We arose to the sound of our alarm creeping into our ears at the repulsive hour of 7.45am. Slowly, we lurked around my house packing things we didn’t need and garments we never wear, and exited through the front door scowl first.
The weather sat on our backs as we strolled towards the bus stop to embark on our epic Weston Super Mare adventure 2015. Live Laugh Love repeating over and over in our heads. After revealing that the changeover bus driver was late, we got off the bus and waited for a second one. Gripping our bottomless/minimally funded oyster cards in our claws- we were ready. For nothing. Eventually we arrived at Victoria station and were greeted by a long queue for a late coach. The congested waiting area packed full of like-minded travellers waiting to embark on their own seemingly stressful journey’s. The collective scent of anticipation, stale coffee, and oversized luggage queued up with us as we awaited the speaker to announce our departures.
19:10 bus to Bristol. Yes.
We joined the trail of people and boarded the double deckered beauty. Thankfully for me I was blessed with a blocked nose at this point because apparently the scent resembled second hand carrots and shame. Alas, we were on our way and were genuinely getting excited. The vast countryside was a genuine delight for the eyes whilst munching my boots meal deal and eavesdropping on the chat around me. Neither of us had ever been to Bristol, let alone Weston Super Mare, and in our eyes any adventure was a good idea.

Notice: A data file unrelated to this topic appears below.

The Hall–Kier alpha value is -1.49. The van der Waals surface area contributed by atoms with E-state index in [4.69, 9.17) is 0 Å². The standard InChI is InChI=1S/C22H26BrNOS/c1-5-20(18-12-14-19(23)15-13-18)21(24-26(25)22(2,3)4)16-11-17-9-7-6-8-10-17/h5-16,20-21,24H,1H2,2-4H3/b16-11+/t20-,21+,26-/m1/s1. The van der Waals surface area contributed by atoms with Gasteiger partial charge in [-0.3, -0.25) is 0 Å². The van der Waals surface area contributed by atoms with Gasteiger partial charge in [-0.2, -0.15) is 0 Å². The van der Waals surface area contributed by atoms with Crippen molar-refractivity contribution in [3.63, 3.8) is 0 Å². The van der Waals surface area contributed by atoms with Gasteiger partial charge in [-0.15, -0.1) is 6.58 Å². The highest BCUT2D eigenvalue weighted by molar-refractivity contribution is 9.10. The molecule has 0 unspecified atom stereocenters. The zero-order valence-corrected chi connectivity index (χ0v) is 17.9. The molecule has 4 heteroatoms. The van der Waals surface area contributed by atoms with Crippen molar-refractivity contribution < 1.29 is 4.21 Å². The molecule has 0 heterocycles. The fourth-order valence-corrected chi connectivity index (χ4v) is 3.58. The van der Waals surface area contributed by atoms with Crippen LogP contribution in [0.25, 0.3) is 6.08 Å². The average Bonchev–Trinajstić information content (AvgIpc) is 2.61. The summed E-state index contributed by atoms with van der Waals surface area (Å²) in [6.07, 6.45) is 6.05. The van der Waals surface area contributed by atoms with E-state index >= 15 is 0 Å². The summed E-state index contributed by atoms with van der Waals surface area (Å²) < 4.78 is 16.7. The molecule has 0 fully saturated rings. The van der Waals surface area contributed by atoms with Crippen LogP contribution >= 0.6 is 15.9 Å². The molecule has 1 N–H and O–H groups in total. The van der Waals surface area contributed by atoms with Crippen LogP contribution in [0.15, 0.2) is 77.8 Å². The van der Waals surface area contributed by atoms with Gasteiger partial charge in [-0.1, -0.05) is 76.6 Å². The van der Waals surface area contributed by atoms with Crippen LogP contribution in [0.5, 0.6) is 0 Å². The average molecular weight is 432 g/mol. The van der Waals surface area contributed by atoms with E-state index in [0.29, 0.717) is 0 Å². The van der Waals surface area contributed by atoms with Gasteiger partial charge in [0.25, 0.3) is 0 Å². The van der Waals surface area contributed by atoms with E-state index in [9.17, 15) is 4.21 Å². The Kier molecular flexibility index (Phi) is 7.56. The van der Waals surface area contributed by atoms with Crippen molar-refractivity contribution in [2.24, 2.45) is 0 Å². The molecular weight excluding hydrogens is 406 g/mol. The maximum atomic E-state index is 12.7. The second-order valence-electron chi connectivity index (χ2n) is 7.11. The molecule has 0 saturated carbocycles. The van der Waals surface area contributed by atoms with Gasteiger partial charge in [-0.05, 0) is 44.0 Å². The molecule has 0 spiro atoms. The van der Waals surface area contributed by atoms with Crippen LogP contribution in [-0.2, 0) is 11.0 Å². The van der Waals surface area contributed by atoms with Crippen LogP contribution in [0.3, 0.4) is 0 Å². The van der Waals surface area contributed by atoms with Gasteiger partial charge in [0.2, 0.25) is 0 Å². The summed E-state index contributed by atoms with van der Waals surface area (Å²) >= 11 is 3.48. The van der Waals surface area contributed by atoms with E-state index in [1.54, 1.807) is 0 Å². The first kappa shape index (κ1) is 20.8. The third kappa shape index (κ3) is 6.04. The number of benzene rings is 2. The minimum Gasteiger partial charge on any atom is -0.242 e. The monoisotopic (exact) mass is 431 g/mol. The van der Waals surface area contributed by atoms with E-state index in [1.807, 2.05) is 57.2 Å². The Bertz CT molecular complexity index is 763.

Finally we arrived in Bristol after Marissa’s nose had collapsed from the scented heat, and walked around for a few sunny hours before getting the next train to our final destination. Upon arrival in Weston Super Mare we were greeted cracks first by some dilapidated buildings and a floor stencil reading “Banksy” with an arrow pointing forward. There is something highly tragic about what used to be a thriving holiday destination having the highlight of their touristic season being a bemusement park named “Dismaland.” Our lovely Airbnb host picked us up and drove us along the seafront whilst telling us about how popular Dismaland had been. She suggested that we attempted to go that night because a lot of people who had stayed with her had walked straight in during the evening.
Once we arrived at her beautiful Victorian town house and whipped out the radox muscle soak to become human again, we embarked on our Dismaland attempt round one. Because we took the term “wing it” a bit too literally, we didn't book online tickets and decided to just turn up. After queuing in front of a ridiculously obnoxious man who sounded like his tractor was his best mate, we realised that everyone was a ticket holder and that we basically needed to leave. So to feel somewhat better about ourselves we went and dropped fifty quid on a three course meal in a restaurant older than Canada and listened to an Aussie refer to his homeland as Estrella, and another guy at the table refer to Banksy as the “Picasso of the street” whilst Dancing Queen played softly in the background. It was absolutely beautiful.
Walking back along the cobbled streets past empty bars and arcades, crumbling posters and buildings, signs missing letters and meaning, and scrumpy jack cans on the street, we couldn't help but feel like this was literally the perfect place for Banksy’s installment. After a brief stint on tinder to see what Weston had to offer and receiving a dismal selection, we turned off the light and prepared for Dismaland attempt round two.